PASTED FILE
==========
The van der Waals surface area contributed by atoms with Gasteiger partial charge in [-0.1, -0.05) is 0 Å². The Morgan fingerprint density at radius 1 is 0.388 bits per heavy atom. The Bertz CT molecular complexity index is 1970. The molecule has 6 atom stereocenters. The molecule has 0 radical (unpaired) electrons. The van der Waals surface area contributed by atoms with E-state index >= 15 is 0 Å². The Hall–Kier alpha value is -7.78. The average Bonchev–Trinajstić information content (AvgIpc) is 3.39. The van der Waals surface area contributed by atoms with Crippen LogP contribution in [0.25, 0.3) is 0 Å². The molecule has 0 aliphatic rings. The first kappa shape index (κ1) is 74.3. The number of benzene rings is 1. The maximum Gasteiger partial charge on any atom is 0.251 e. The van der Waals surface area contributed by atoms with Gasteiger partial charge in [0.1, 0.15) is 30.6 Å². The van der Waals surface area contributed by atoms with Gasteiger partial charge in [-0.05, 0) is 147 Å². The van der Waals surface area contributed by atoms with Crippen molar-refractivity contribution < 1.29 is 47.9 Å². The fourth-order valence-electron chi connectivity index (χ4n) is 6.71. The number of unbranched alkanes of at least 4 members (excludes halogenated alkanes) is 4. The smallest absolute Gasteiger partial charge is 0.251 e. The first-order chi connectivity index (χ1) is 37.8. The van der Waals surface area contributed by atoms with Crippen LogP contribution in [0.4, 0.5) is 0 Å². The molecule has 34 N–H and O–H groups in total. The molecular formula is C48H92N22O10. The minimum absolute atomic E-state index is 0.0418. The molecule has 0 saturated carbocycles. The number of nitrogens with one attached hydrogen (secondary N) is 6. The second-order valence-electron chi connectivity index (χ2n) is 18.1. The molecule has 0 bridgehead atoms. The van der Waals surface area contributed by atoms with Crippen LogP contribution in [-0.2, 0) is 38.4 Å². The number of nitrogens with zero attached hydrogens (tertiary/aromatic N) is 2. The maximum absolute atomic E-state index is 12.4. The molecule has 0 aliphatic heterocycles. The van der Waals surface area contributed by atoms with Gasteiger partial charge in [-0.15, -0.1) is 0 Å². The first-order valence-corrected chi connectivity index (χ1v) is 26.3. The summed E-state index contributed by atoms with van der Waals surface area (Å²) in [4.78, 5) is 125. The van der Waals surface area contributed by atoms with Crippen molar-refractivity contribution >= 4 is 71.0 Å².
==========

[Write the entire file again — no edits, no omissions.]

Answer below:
The van der Waals surface area contributed by atoms with Gasteiger partial charge in [-0.1, -0.05) is 0 Å². The Morgan fingerprint density at radius 1 is 0.388 bits per heavy atom. The Bertz CT molecular complexity index is 1970. The molecule has 6 atom stereocenters. The molecule has 0 radical (unpaired) electrons. The van der Waals surface area contributed by atoms with E-state index >= 15 is 0 Å². The Hall–Kier alpha value is -7.78. The average Bonchev–Trinajstić information content (AvgIpc) is 3.39. The van der Waals surface area contributed by atoms with Crippen LogP contribution in [0.25, 0.3) is 0 Å². The molecule has 0 aliphatic rings. The first kappa shape index (κ1) is 74.3. The number of benzene rings is 1. The maximum Gasteiger partial charge on any atom is 0.251 e. The van der Waals surface area contributed by atoms with Gasteiger partial charge in [0.1, 0.15) is 30.6 Å². The van der Waals surface area contributed by atoms with Gasteiger partial charge in [-0.05, 0) is 147 Å². The van der Waals surface area contributed by atoms with Crippen molar-refractivity contribution < 1.29 is 47.9 Å². The fourth-order valence-electron chi connectivity index (χ4n) is 6.71. The number of unbranched alkanes of at least 4 members (excludes halogenated alkanes) is 4. The smallest absolute Gasteiger partial charge is 0.251 e. The first-order chi connectivity index (χ1) is 37.8. The van der Waals surface area contributed by atoms with Crippen LogP contribution in [0.4, 0.5) is 0 Å². The molecule has 34 N–H and O–H groups in total. The molecular formula is C48H92N22O10. The minimum absolute atomic E-state index is 0.0418. The molecule has 0 saturated carbocycles. The number of nitrogens with one attached hydrogen (secondary N) is 6. The second-order valence-electron chi connectivity index (χ2n) is 18.1. The molecule has 0 bridgehead atoms. The van der Waals surface area contributed by atoms with Crippen LogP contribution in [-0.2, 0) is 38.4 Å². The number of nitrogens with zero attached hydrogens (tertiary/aromatic N) is 2. The maximum absolute atomic E-state index is 12.4. The molecule has 0 aliphatic heterocycles. The van der Waals surface area contributed by atoms with Gasteiger partial charge in [-0.15, -0.1) is 0 Å². The first-order valence-corrected chi connectivity index (χ1v) is 26.3. The summed E-state index contributed by atoms with van der Waals surface area (Å²) in [4.78, 5) is 125. The van der Waals surface area contributed by atoms with Crippen molar-refractivity contribution >= 4 is 71.0 Å².